Orthotospoviruses are plant-infecting members of the family Tospoviridae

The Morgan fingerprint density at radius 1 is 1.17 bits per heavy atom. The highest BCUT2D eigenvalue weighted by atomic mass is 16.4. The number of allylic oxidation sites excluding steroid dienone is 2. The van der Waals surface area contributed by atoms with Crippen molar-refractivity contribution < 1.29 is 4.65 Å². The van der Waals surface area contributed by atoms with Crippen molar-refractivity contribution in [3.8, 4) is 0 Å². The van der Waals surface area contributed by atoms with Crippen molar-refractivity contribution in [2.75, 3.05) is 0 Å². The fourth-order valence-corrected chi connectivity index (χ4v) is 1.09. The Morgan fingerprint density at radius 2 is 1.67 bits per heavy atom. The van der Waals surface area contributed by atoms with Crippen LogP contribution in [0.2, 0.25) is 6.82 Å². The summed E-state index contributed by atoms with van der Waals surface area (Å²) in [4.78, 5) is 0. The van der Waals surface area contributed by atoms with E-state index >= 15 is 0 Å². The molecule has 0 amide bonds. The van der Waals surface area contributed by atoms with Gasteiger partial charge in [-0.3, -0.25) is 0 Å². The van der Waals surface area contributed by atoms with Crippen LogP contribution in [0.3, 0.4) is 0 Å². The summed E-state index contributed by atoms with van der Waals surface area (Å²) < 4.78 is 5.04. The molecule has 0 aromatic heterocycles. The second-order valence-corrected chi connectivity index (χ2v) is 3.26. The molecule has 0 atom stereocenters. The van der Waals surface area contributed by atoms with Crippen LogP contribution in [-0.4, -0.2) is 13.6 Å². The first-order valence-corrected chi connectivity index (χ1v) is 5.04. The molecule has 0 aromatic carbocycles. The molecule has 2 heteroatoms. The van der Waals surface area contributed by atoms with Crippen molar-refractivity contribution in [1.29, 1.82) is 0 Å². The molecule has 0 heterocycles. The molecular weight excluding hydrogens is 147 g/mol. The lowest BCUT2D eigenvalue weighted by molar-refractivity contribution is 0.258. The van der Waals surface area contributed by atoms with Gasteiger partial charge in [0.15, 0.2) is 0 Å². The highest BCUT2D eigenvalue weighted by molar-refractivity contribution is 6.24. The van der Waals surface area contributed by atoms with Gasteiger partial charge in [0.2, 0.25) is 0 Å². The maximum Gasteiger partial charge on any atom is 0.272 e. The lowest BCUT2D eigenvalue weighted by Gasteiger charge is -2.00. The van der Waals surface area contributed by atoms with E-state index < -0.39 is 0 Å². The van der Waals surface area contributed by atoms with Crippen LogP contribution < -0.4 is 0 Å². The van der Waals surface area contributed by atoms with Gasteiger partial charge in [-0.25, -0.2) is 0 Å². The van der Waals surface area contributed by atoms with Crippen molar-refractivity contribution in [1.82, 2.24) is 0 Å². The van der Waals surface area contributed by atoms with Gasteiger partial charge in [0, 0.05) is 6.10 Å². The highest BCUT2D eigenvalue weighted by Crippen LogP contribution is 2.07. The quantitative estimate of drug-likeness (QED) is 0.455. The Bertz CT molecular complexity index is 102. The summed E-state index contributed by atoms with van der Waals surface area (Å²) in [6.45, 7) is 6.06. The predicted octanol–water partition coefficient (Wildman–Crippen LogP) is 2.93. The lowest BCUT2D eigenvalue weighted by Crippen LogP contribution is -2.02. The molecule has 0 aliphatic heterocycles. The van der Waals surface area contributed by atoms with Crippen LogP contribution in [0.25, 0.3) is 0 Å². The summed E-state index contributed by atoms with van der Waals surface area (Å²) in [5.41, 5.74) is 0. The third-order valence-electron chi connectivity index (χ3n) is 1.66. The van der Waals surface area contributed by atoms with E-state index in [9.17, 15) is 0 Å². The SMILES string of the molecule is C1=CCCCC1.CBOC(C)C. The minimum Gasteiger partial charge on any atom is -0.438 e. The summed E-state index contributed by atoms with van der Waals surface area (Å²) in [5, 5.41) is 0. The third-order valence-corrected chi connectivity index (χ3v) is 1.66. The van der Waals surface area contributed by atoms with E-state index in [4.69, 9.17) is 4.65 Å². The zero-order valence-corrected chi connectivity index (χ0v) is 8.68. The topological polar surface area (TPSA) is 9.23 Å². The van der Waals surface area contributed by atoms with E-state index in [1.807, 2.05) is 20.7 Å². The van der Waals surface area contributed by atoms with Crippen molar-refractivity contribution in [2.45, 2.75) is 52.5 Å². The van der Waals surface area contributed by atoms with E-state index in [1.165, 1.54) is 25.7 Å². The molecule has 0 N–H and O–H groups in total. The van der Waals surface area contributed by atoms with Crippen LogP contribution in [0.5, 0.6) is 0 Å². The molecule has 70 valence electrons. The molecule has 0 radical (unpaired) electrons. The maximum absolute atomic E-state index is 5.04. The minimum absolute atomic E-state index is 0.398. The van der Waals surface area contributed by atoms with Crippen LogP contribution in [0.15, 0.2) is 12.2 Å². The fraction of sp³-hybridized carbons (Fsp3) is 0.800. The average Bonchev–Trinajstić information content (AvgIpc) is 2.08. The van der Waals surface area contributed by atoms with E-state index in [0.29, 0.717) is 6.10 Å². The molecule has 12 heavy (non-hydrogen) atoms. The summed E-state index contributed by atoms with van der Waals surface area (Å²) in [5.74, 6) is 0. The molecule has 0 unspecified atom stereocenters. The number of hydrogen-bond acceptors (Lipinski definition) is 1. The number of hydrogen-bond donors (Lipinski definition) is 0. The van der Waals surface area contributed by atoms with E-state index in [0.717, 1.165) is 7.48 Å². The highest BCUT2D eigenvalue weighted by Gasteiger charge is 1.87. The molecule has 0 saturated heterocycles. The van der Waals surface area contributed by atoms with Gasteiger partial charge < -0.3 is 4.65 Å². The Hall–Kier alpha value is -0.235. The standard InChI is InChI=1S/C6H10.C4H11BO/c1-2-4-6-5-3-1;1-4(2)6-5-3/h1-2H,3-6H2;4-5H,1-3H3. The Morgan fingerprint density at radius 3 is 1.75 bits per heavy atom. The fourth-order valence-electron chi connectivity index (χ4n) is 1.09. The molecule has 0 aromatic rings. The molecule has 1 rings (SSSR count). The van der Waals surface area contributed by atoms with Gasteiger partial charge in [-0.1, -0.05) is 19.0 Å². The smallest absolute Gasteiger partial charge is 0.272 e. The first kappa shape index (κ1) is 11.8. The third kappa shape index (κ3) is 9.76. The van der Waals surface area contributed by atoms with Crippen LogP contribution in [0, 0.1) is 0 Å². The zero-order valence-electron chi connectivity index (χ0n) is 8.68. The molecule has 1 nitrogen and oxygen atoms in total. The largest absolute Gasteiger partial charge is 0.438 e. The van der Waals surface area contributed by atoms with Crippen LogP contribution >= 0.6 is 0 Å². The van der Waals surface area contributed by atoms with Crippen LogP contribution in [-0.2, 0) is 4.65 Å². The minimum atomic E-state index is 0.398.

), have a broad host range and are vectored by polyphagous thrips in a circulative-propagative manner. Because diverse hosts and vectors impose heterogeneous selection constraints on viral genomes, the evolutionary arms races between hosts and their pathogens might be manifested as selection for rapid changes in key genes. These observations suggest that orthotospoviruses contain key genetic components that rapidly mutate to mediate host adaptation and vector transmission. Using complete genome sequences, we profiled genomic variation in orthotospoviruses. Results show that the three genomic segments contain hypervariable areas at homologous locations across species. Remarkably, the highest nucleotide variation mapped to the intergenic region of RNA segments S and M, which fold into a hairpin. Secondary structure analyses showed that the hairpin is a dynamic structure with multiple functional shapes formed by stems and loops, contains sites under positive selection and covariable sites. Accumulation and tolerance of mutations in the intergenic region is a general feature of orthotospoviruses and might mediate adaptation to host plants and insect vectors.
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